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Tongue, Epithelium - Hyperplasia

Image of hyperplasia in the tongue epithelium from a female F344/N rat in a chronic study
Tongue, Epithelium - Hyperplasia in a female F344/N rat from a chronic study. A focus of epithelial hyperplasia is present on the tongue (arrow).
Figure 1 of 2
Image of hyperplasia in the tongue epithelium from a female F344/N rat in a chronic study
Tongue, Epithelium - Hyperplasia in a female F344/N rat from a chronic study (higher magnification of Figure 1). There are papillary epithelial projections in the focus of epithelial hyperplasia.
Figure 2 of 2
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Squamous cell hyperplasia in the oral cavity is seen most commonly on the tongue, palate, and lateral wall of the pharynx. Squamous cell hyperplasia is characterized by increased cell numbers, which usually results in increased thickness of the squamous epithelium. Squamous hyperplasia may be diffuse or plaque-like or may form blunt papillary projections. Focal hyperplasia can have multiple finger-like projections, each with its own lamina propria ( Figure 1image opens in a pop-up window and Figure 2image opens in a pop-up window ). Hyperkeratosis is frequently seen with squamous cell hyperplasia, but usually keratin pearl formation is not present. Size, the well-differentiated appearance of cells, and the absence of a prominent stromal component are important in distinguishing hyperplasia from papilloma. Papillomas frequently will have a single stalklike attachment to the tongue, which may not be in the plane of section. Proliferative lesions involving squamous epithelium tend to be on a continuum, progressing from focal hyperplasia to papilloma to squamous cell carcinoma. There are, however, examples of studies in which the papilloma stage was apparently bypassed, and progression was directly from focal hyperplasia to squamous cell carcinoma. Mechanical damage can result in ulceration or erosion of the hyperplastic epithelium and inflammation.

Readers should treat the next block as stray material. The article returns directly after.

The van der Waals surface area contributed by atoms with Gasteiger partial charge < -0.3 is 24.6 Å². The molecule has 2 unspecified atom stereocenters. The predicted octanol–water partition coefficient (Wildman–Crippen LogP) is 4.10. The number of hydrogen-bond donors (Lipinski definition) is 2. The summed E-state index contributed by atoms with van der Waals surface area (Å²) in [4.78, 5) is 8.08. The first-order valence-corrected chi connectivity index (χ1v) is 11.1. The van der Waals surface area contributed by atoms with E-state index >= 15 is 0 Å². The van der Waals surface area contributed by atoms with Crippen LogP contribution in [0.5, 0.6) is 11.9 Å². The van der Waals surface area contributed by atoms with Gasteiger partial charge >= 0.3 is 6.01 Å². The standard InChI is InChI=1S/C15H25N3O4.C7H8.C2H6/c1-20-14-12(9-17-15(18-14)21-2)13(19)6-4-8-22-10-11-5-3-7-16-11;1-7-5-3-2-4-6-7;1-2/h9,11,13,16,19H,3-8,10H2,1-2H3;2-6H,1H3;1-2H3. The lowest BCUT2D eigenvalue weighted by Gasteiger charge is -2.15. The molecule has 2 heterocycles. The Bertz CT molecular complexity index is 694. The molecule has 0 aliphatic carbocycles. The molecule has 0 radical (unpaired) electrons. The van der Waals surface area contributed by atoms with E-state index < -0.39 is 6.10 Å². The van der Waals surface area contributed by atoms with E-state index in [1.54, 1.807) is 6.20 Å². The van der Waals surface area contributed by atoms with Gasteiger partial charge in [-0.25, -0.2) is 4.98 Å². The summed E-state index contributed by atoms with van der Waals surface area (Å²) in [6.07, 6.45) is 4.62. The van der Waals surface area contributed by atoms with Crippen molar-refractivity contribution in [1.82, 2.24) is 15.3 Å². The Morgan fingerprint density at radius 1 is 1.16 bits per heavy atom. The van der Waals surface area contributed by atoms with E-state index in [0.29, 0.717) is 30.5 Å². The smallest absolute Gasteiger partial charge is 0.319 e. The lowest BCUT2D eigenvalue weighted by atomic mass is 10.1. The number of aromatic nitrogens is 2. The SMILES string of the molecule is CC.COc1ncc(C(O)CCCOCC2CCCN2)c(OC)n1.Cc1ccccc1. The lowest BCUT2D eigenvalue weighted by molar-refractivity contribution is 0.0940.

Squamous hyperplasia should be diagnosed and graded based on the size and number of the areas affected and the thickness of the epithelium. Associated hyperkeratosis, ulceration, or inflammation should not be diagnosed separately unless warranted by severity.


Brown HR, Hardisty JF. 1990. Oral cavity, esophagus and stomach. In: Pathology of the Fischer Rat (Boorman GA, Montgomery CA, MacKenzie WF, eds). Academic Press, San Diego, CA, 9-30.
Abstract: https://www.ncbi.nlm.nih.gov/nlmcatalog/9002563

Leininger JR, Jokinen MP, Dangler CA, Whiteley LO. 1999. Oral cavity, esophagus, and stomach. In: Pathology of the Mouse (Maronpot RR, ed). Cache River Press, St Louis, MO, 29-48.
Abstract: http://www.cacheriverpress.com/books/pathmouse.htm

National Toxicology Program. 2010. NTP TR-544. Toxicology and Carcinogenesis Studies of Dibromoacetonitrile (CAS No. 3252-43-5) in F344/N Rats and B6C3F1 Mice (Drinking Water Studies). NTP, Research Triangle Park, NC.
Abstract: https://ntp.niehs.nih.gov/go/32617